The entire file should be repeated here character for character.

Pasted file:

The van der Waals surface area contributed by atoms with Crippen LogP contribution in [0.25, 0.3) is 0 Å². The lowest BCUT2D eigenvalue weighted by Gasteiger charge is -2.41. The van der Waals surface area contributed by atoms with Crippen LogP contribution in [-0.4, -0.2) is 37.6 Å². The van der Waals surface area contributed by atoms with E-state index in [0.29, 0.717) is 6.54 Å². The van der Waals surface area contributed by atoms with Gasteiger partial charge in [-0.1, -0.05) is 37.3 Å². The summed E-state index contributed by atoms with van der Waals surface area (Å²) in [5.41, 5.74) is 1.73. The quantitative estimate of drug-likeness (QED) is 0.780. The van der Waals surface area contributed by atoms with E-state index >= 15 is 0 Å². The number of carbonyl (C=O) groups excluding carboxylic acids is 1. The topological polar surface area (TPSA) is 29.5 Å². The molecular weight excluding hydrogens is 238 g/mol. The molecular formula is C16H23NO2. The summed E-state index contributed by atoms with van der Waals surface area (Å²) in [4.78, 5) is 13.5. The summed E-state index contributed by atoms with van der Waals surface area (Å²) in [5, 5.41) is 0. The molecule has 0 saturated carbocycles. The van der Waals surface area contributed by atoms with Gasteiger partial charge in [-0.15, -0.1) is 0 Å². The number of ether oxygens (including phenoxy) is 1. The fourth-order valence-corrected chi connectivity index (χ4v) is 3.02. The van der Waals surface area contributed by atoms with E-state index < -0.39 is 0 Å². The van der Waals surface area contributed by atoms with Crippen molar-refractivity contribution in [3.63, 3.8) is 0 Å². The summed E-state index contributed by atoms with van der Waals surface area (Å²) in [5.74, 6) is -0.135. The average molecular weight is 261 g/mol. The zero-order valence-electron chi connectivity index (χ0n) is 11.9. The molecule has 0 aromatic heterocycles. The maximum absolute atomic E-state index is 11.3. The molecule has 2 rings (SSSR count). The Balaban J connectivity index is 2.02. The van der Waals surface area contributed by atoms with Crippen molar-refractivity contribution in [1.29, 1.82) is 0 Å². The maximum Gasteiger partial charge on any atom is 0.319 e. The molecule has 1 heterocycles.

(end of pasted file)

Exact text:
The van der Waals surface area contributed by atoms with Crippen LogP contribution in [0.25, 0.3) is 0 Å². The lowest BCUT2D eigenvalue weighted by Gasteiger charge is -2.41. The van der Waals surface area contributed by atoms with Crippen LogP contribution in [-0.4, -0.2) is 37.6 Å². The van der Waals surface area contributed by atoms with E-state index in [0.29, 0.717) is 6.54 Å². The van der Waals surface area contributed by atoms with Gasteiger partial charge in [-0.1, -0.05) is 37.3 Å². The summed E-state index contributed by atoms with van der Waals surface area (Å²) in [5.41, 5.74) is 1.73. The quantitative estimate of drug-likeness (QED) is 0.780. The van der Waals surface area contributed by atoms with E-state index >= 15 is 0 Å². The number of carbonyl (C=O) groups excluding carboxylic acids is 1. The topological polar surface area (TPSA) is 29.5 Å². The molecular weight excluding hydrogens is 238 g/mol. The molecular formula is C16H23NO2. The summed E-state index contributed by atoms with van der Waals surface area (Å²) in [4.78, 5) is 13.5. The summed E-state index contributed by atoms with van der Waals surface area (Å²) in [5, 5.41) is 0. The molecule has 0 saturated carbocycles. The van der Waals surface area contributed by atoms with Gasteiger partial charge in [-0.15, -0.1) is 0 Å². The number of ether oxygens (including phenoxy) is 1. The fourth-order valence-corrected chi connectivity index (χ4v) is 3.02. The van der Waals surface area contributed by atoms with E-state index < -0.39 is 0 Å². The van der Waals surface area contributed by atoms with Crippen molar-refractivity contribution in [3.63, 3.8) is 0 Å². The summed E-state index contributed by atoms with van der Waals surface area (Å²) in [5.74, 6) is -0.135. The average molecular weight is 261 g/mol. The zero-order valence-electron chi connectivity index (χ0n) is 11.9. The molecule has 0 aromatic heterocycles. The maximum absolute atomic E-state index is 11.3. The molecule has 2 rings (SSSR count). The Balaban J connectivity index is 2.02. The van der Waals surface area contributed by atoms with Crippen molar-refractivity contribution in [1.29, 1.82) is 0 Å². The maximum Gasteiger partial charge on any atom is 0.319 e. The molecule has 1 heterocycles.